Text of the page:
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Everything is out in the open, including the local ingredients used by the kitchen.


The chef at play

At the helm of Metiz is 30-year-old, Manila-born, French-Filipino Duhesme. A Kedge Business School graduate-turned-chef, he honed his cooking skills by apprenticing in the kitchens of Purple Yam in Brooklyn, Matsunozushi in Tokyo, Gallery by Chele and its now closed sibling restaurant Arrozeria in Manila. He then opened his first restaurant, Tria Neo Bistro, in Bogota, Colombia where he lived for three years before moving back to Manila.

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Duhesme constantly tinkers with dishes, resulting in an always evolving menu.

According to Duhesme, it was during his time in Colombia that he discovered what kind of cook he is and what kind of food he really wants to cook. “I realized I simply enjoyed (and missed) Filipino food. When I came back home, I had access to what I need, to cook what I love to cook,” he says.


A menu that challenges

So what is the food like at Metiz? Guests shouldn’t expect straightforward updates or deconstructed versions of familiar Filipino dishes. For example, Duhesme initially had a pork pata dish that looked like kare-kare as it was made with similar ingredients. But the similarities stopped there as Duhesme played more with the combination of peanuts and bagoong rather than coming up with a tweaked or upgraded version of kare-kare.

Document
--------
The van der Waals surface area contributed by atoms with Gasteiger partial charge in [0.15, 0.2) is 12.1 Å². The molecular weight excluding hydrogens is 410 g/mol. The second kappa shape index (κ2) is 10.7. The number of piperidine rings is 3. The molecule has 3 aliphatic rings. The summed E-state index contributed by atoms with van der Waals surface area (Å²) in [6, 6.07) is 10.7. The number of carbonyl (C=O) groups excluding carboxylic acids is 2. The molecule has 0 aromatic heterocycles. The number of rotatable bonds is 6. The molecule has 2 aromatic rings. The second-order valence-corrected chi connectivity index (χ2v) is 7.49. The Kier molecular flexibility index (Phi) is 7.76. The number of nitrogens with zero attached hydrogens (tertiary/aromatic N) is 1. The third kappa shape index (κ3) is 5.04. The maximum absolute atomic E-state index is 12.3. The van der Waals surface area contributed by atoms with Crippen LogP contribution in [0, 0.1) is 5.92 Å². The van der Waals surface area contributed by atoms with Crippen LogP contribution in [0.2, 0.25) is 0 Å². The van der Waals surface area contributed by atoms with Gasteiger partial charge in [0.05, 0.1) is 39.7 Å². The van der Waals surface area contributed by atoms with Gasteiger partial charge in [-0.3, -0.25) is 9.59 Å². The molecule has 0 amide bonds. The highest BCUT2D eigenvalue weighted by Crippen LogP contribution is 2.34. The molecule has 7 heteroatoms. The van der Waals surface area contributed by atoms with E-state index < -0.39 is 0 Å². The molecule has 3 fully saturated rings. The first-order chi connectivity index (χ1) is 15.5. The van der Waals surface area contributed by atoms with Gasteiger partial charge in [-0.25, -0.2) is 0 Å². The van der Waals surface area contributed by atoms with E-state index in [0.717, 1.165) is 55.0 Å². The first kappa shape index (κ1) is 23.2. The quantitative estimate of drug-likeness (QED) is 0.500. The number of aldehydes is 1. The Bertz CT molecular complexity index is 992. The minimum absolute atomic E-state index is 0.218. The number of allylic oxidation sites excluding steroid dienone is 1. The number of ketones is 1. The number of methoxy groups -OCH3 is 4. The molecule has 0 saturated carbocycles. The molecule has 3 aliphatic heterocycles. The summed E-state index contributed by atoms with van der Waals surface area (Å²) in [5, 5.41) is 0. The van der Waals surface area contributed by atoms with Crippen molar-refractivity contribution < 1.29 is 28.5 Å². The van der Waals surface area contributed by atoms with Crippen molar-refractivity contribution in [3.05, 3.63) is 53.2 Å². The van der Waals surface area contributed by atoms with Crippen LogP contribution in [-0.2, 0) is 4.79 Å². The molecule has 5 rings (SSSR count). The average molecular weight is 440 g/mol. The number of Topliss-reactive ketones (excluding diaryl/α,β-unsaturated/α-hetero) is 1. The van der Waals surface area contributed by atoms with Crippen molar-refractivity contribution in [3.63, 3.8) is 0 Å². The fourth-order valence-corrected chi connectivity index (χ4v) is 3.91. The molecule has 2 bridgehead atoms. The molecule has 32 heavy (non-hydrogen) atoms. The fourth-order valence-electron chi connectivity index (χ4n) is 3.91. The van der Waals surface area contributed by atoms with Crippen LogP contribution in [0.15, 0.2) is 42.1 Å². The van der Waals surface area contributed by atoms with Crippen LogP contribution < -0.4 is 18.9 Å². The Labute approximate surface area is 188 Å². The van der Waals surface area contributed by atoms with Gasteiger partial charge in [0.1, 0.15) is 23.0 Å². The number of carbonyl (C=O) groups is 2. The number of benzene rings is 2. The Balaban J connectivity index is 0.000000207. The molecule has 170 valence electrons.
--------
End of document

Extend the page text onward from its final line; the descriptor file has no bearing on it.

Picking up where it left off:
According to Duhesme, a dish is often created based on a flavor, an ingredient, or a concept that he and his team may like, but it is produced following a set of standards that they strictly follow. “It has to be local, it has to be funky, interesting or challenging yet familiar,” says Duhesme. This includes a predilection for bitterness as a flavor. He elaborates, “It’s a very real aspect of Filipino cuisine that is hardly represented in this category of a restaurant and actually considered a no-no in most European countries.”

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Beef tendon, egg, Kalinga rice, palapa, guava vinegar.

Duhesme likes to push the flavor envelope further by using “backyard” ingredients like ampalaya, duhat, talinum, kamias. One dish that I enjoyed was charcoal-grilled, kamias-glazed pork pata on wild pepper leaves, meant to be eaten rolled like a burrito. Note that during my first visit, the pata was glazed with a jackfruit-infused sauce in lieu of kamias.

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Pork trotter, wild pepper leaf, kamias glaze, green chili, kalamansi.

Even less “Filipino” was an extra tasty, foie gras-like, seasoned bone marrow flan lying on top of stir-fried shimeji and shitake mushrooms, and finished with a lace-like tuile (baked paper thin wafer) made of annatto seeds.

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Beef bone marrow flan, duhat jam, mushrooms, singkamas, annatto tuile.

While Metiz’s menu is bold and experimental, Duhesme hopes to even further challenge himself with new ideas and techniques. “We are constantly trying out things and learning a lot through trial and error. Hopefully, this will give fruit to more exciting things to come,” he promises.


G/F Building A, Karrivin Plaza, 2316 Chino Roces Avenue Extension, Makati City, (0917) 898-5751, metizresto@gmail.com, IG @metizresto

Photos by Paul del Rosario

Follow the author on Instagram and Twitter @cyrenedelaros